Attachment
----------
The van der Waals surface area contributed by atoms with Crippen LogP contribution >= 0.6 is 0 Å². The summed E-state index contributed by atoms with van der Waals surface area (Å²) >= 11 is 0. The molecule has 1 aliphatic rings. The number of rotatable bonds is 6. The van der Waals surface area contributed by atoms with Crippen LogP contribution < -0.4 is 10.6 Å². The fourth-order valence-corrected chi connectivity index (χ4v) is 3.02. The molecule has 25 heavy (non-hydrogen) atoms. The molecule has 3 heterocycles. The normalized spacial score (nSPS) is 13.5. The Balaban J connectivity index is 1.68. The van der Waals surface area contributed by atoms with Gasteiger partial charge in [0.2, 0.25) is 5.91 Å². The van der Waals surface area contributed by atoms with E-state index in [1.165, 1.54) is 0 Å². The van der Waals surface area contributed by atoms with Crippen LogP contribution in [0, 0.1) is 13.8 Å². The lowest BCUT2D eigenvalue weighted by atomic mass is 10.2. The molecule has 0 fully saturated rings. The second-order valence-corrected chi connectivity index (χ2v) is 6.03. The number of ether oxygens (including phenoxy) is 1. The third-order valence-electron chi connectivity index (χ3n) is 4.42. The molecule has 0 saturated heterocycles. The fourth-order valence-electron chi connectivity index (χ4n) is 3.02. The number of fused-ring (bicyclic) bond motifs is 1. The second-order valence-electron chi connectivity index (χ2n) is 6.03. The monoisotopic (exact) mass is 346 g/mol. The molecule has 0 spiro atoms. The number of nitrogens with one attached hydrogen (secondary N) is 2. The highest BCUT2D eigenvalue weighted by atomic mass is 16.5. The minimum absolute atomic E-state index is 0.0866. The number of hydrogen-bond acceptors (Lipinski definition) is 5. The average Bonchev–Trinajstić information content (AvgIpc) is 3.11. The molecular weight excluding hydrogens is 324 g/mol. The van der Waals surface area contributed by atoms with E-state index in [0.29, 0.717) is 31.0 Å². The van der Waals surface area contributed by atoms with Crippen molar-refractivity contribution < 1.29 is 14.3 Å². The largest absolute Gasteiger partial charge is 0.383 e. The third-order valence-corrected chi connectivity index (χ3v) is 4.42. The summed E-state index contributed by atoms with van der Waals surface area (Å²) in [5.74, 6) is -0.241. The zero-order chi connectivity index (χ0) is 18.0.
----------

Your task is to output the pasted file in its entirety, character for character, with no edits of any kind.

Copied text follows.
The van der Waals surface area contributed by atoms with Crippen LogP contribution >= 0.6 is 0 Å². The summed E-state index contributed by atoms with van der Waals surface area (Å²) >= 11 is 0. The molecule has 1 aliphatic rings. The number of rotatable bonds is 6. The van der Waals surface area contributed by atoms with Crippen LogP contribution < -0.4 is 10.6 Å². The fourth-order valence-corrected chi connectivity index (χ4v) is 3.02. The molecule has 25 heavy (non-hydrogen) atoms. The molecule has 3 heterocycles. The normalized spacial score (nSPS) is 13.5. The Balaban J connectivity index is 1.68. The van der Waals surface area contributed by atoms with Gasteiger partial charge in [0.2, 0.25) is 5.91 Å². The van der Waals surface area contributed by atoms with E-state index in [1.165, 1.54) is 0 Å². The van der Waals surface area contributed by atoms with Crippen LogP contribution in [0, 0.1) is 13.8 Å². The lowest BCUT2D eigenvalue weighted by atomic mass is 10.2. The molecule has 0 fully saturated rings. The second-order valence-corrected chi connectivity index (χ2v) is 6.03. The number of ether oxygens (including phenoxy) is 1. The third-order valence-electron chi connectivity index (χ3n) is 4.42. The molecule has 0 saturated heterocycles. The fourth-order valence-electron chi connectivity index (χ4n) is 3.02. The number of fused-ring (bicyclic) bond motifs is 1. The second-order valence-electron chi connectivity index (χ2n) is 6.03. The monoisotopic (exact) mass is 346 g/mol. The molecule has 0 spiro atoms. The number of nitrogens with one attached hydrogen (secondary N) is 2. The highest BCUT2D eigenvalue weighted by atomic mass is 16.5. The minimum absolute atomic E-state index is 0.0866. The number of hydrogen-bond acceptors (Lipinski definition) is 5. The average Bonchev–Trinajstić information content (AvgIpc) is 3.11. The molecular weight excluding hydrogens is 324 g/mol. The van der Waals surface area contributed by atoms with E-state index in [0.29, 0.717) is 31.0 Å². The van der Waals surface area contributed by atoms with Crippen molar-refractivity contribution < 1.29 is 14.3 Å². The largest absolute Gasteiger partial charge is 0.383 e. The third-order valence-corrected chi connectivity index (χ3v) is 4.42. The summed E-state index contributed by atoms with van der Waals surface area (Å²) in [5.74, 6) is -0.241. The zero-order chi connectivity index (χ0) is 18.0.